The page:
Ever since I embraced the Flipped Classroom the need for student desks in perfect rows seemed unimportant. I used to like have desks in my class because it made giving daily quizzes and tests easier so I did not have to be concerned with cheating. Over my short 5 year career I have played with grouping desks in pairs and groups but always found it a pain when I needed to give my students summative assessments…..things have changed!
I no longer give students typical tests and quizzes like I used to. I use Moodle to conduct my formative assessment quizzes and my summative assessment tests. I let students write quizzes when and where they want. They can write them alone, in pairs, at home, at school, wherever they have an internet connection. The quizzes are only so students have an idea of what they know and don’t know, formative assessment. When the class writes their Unit tests they also use Moodle. I pull in the reigns a little bit here….Students have to write their test alone at school. They cannot ask for assistance, similar to most tests. In addition, each one of my Moodle tests are different. I have created a large database of questions that are controlled by difficulty and learning outcome. As a result I can give a class a set of tests that a very similar in difficulty but are different for each student.
Long story short, desks aren’t nearly as important anymore……So, now what?
Last June I attended the Flipped Classroom conference hosted by the great Aaron Sams (@chemicalsams) and Jonathan Bergmann (@jonbergmann). I learned a great deal and have embraced the Flipped Classroom full heartedly. During the conference they mentioned (tongue and cheek) that one of the most important things to successfully running a Flipped Classroom was to have a couch! We all laughed, but the Flipped Classroom does change the way the classroom physically needs to be.
Students no longer need to be in rows for assessments and also no longer need to face the front of the class for lengthy lectures….So I asked myself what would be the best configuration of a classroom and what type of furniture would you need….?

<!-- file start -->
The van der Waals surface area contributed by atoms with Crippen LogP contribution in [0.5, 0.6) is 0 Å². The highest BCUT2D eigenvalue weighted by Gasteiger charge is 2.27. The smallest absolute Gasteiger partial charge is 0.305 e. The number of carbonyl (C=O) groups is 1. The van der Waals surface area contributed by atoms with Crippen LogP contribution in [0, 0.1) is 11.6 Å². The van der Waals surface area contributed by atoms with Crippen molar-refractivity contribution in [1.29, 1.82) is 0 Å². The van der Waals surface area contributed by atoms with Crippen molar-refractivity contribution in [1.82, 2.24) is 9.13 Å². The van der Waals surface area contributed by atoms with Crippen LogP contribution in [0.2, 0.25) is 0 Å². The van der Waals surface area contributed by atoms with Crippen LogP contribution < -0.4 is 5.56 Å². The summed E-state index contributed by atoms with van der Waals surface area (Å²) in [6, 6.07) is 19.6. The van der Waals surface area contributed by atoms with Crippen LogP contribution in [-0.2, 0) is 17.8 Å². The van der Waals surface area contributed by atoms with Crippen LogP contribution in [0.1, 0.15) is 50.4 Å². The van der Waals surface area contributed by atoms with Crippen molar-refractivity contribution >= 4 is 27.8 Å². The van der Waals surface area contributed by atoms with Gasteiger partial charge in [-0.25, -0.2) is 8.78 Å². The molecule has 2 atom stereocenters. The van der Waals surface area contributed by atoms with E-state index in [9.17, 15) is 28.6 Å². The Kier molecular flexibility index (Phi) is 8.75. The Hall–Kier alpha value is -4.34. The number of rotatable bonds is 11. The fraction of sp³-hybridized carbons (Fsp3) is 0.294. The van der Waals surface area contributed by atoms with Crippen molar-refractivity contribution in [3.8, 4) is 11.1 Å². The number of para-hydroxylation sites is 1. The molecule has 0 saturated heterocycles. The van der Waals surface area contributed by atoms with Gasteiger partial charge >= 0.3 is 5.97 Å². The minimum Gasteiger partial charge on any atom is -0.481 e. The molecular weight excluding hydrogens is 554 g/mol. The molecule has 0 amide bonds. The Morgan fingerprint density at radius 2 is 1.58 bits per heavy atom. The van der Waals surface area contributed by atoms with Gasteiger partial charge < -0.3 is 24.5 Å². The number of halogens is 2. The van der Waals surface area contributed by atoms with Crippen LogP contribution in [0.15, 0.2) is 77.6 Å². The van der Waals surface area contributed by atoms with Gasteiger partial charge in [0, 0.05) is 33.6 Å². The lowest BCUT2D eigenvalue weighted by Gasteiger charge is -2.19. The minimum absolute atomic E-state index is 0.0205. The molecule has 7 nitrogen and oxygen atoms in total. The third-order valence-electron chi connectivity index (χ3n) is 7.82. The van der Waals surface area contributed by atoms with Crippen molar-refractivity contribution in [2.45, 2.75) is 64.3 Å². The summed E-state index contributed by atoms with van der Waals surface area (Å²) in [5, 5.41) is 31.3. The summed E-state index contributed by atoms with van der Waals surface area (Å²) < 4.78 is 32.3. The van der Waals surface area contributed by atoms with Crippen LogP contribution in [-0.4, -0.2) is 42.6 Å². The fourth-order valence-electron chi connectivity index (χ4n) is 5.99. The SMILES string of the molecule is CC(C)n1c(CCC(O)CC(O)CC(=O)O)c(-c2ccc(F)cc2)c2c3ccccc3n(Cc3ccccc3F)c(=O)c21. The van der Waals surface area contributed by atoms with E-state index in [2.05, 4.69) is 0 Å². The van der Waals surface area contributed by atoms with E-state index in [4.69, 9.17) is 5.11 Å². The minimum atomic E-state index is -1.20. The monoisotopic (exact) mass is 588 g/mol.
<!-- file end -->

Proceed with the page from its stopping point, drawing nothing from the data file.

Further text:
I had a student the other day tell me that she loved my class. She said she struggled a great deal with math but felt more comfortable here than in any other class and enjoyed it. Kind of Strange…… I took this as a compliment, but why? My good looks and personality? The fact I have a number of lightsabers in the room? No, she said that I allowed students to work where they wanted in the class, with who they wanted, and that I gave them flexibility they didn’t get in other classes at our school. She also liked the layout of the class. This year I added a couch (free!) and a coffee table. I also put all the desks in groups of 4 or 5, not too radical here. This got me thinking why stop here……….
So, since then I have added two more couches (both free) and that got me really thinking. What is the point of having desks at all? I want a classroom that is comfortable, conducive to learning, and fun…….I want students to not feel the need to run for the hills as soon as the bell rings….So here is my long term plan
- Get rid of the desks and replace with tables, better for collaboration and group work
- Create computer stations in one part of the classroom where students can watch videos and complete quizzes via Moodle, although they are welcome to use the computers wherever
- Add a couple more couches, perhaps a rocking chair, bean bag chairs……too much…who knows!?!?!?
- I love whiteboarding, see @kellyoshea if you interested. I am considering painting some tables in whiteboard paint( http://www.ideapaint.com/), perhaps even some rectangles on the floor where students could work
- I would like a couple high tables where you stand at to work or have stools
- As for the walls, they are covered with cheesy math jokes and Blue Jays stuff, this isn’t changing!
I never knew I would get this pumped about interior design, let alone interior design of a classroom. I tried scouring the internet looking for information on classroom design and was surprised to see very little.
My question for those of you who made it to the end of this would be…. what do you think? What have you done with your class? Any suggestions for me?